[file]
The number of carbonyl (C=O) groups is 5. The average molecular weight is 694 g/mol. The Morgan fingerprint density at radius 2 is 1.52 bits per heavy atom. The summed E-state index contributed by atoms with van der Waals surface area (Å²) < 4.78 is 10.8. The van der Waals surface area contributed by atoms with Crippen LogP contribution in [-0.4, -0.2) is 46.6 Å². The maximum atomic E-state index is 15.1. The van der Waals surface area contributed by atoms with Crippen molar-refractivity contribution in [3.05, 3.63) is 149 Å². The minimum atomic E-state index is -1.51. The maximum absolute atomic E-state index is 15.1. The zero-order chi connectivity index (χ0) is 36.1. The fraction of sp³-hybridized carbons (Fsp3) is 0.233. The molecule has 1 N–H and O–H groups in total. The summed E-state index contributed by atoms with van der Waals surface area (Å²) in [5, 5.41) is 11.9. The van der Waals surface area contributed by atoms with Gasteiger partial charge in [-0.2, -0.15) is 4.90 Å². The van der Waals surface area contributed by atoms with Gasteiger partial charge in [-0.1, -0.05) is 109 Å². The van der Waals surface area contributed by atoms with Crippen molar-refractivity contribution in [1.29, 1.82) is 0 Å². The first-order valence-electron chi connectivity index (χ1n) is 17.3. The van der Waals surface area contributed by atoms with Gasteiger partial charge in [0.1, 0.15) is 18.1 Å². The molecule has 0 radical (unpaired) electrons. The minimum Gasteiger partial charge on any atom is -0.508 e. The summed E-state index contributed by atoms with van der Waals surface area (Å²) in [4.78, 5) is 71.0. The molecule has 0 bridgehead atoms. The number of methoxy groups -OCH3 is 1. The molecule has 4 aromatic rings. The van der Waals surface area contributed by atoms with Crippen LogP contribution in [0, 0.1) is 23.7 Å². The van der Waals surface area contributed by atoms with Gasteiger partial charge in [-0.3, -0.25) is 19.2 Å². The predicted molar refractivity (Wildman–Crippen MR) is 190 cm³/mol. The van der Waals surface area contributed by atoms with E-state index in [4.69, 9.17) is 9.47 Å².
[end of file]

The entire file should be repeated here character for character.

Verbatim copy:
The number of carbonyl (C=O) groups is 5. The average molecular weight is 694 g/mol. The Morgan fingerprint density at radius 2 is 1.52 bits per heavy atom. The summed E-state index contributed by atoms with van der Waals surface area (Å²) < 4.78 is 10.8. The van der Waals surface area contributed by atoms with Crippen LogP contribution in [-0.4, -0.2) is 46.6 Å². The maximum atomic E-state index is 15.1. The van der Waals surface area contributed by atoms with Crippen molar-refractivity contribution in [3.05, 3.63) is 149 Å². The minimum atomic E-state index is -1.51. The maximum absolute atomic E-state index is 15.1. The zero-order chi connectivity index (χ0) is 36.1. The fraction of sp³-hybridized carbons (Fsp3) is 0.233. The molecule has 1 N–H and O–H groups in total. The summed E-state index contributed by atoms with van der Waals surface area (Å²) in [5, 5.41) is 11.9. The van der Waals surface area contributed by atoms with Gasteiger partial charge in [-0.2, -0.15) is 4.90 Å². The van der Waals surface area contributed by atoms with Gasteiger partial charge in [-0.1, -0.05) is 109 Å². The van der Waals surface area contributed by atoms with Crippen molar-refractivity contribution in [1.29, 1.82) is 0 Å². The first-order valence-electron chi connectivity index (χ1n) is 17.3. The van der Waals surface area contributed by atoms with Gasteiger partial charge in [0.1, 0.15) is 18.1 Å². The molecule has 0 radical (unpaired) electrons. The minimum Gasteiger partial charge on any atom is -0.508 e. The summed E-state index contributed by atoms with van der Waals surface area (Å²) in [4.78, 5) is 71.0. The molecule has 0 bridgehead atoms. The number of methoxy groups -OCH3 is 1. The molecule has 4 aromatic rings. The van der Waals surface area contributed by atoms with Crippen LogP contribution in [0, 0.1) is 23.7 Å². The van der Waals surface area contributed by atoms with Gasteiger partial charge in [-0.3, -0.25) is 19.2 Å². The predicted molar refractivity (Wildman–Crippen MR) is 190 cm³/mol. The van der Waals surface area contributed by atoms with E-state index in [4.69, 9.17) is 9.47 Å².